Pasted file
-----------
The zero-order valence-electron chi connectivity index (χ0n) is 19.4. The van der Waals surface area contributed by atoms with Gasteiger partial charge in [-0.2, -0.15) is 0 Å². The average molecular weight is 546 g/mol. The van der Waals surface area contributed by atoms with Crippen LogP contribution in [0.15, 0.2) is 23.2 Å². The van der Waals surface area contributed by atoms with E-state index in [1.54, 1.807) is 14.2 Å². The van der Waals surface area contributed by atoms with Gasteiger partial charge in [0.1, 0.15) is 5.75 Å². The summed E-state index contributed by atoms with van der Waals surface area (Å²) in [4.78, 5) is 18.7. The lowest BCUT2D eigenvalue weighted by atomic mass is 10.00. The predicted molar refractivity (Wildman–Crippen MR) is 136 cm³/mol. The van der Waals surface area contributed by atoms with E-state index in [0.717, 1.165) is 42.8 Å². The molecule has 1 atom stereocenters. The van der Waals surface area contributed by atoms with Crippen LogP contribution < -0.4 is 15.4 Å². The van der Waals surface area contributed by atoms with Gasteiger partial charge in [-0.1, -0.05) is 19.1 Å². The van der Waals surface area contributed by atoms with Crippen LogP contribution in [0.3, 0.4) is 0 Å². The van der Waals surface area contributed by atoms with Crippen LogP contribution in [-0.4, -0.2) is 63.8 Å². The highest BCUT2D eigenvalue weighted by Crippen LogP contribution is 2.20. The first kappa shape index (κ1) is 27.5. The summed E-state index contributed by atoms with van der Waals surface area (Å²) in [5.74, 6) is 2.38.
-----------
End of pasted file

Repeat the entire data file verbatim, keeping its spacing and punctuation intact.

The zero-order valence-electron chi connectivity index (χ0n) is 19.4. The van der Waals surface area contributed by atoms with Gasteiger partial charge in [-0.2, -0.15) is 0 Å². The average molecular weight is 546 g/mol. The van der Waals surface area contributed by atoms with Crippen LogP contribution in [0.15, 0.2) is 23.2 Å². The van der Waals surface area contributed by atoms with E-state index in [1.54, 1.807) is 14.2 Å². The van der Waals surface area contributed by atoms with Gasteiger partial charge in [0.1, 0.15) is 5.75 Å². The summed E-state index contributed by atoms with van der Waals surface area (Å²) in [4.78, 5) is 18.7. The lowest BCUT2D eigenvalue weighted by atomic mass is 10.00. The predicted molar refractivity (Wildman–Crippen MR) is 136 cm³/mol. The van der Waals surface area contributed by atoms with E-state index in [0.717, 1.165) is 42.8 Å². The molecule has 1 atom stereocenters. The van der Waals surface area contributed by atoms with Crippen LogP contribution < -0.4 is 15.4 Å². The van der Waals surface area contributed by atoms with Gasteiger partial charge in [-0.1, -0.05) is 19.1 Å². The van der Waals surface area contributed by atoms with Crippen LogP contribution in [0.3, 0.4) is 0 Å². The van der Waals surface area contributed by atoms with Crippen LogP contribution in [-0.4, -0.2) is 63.8 Å². The highest BCUT2D eigenvalue weighted by Crippen LogP contribution is 2.20. The first kappa shape index (κ1) is 27.5. The summed E-state index contributed by atoms with van der Waals surface area (Å²) in [5.74, 6) is 2.38.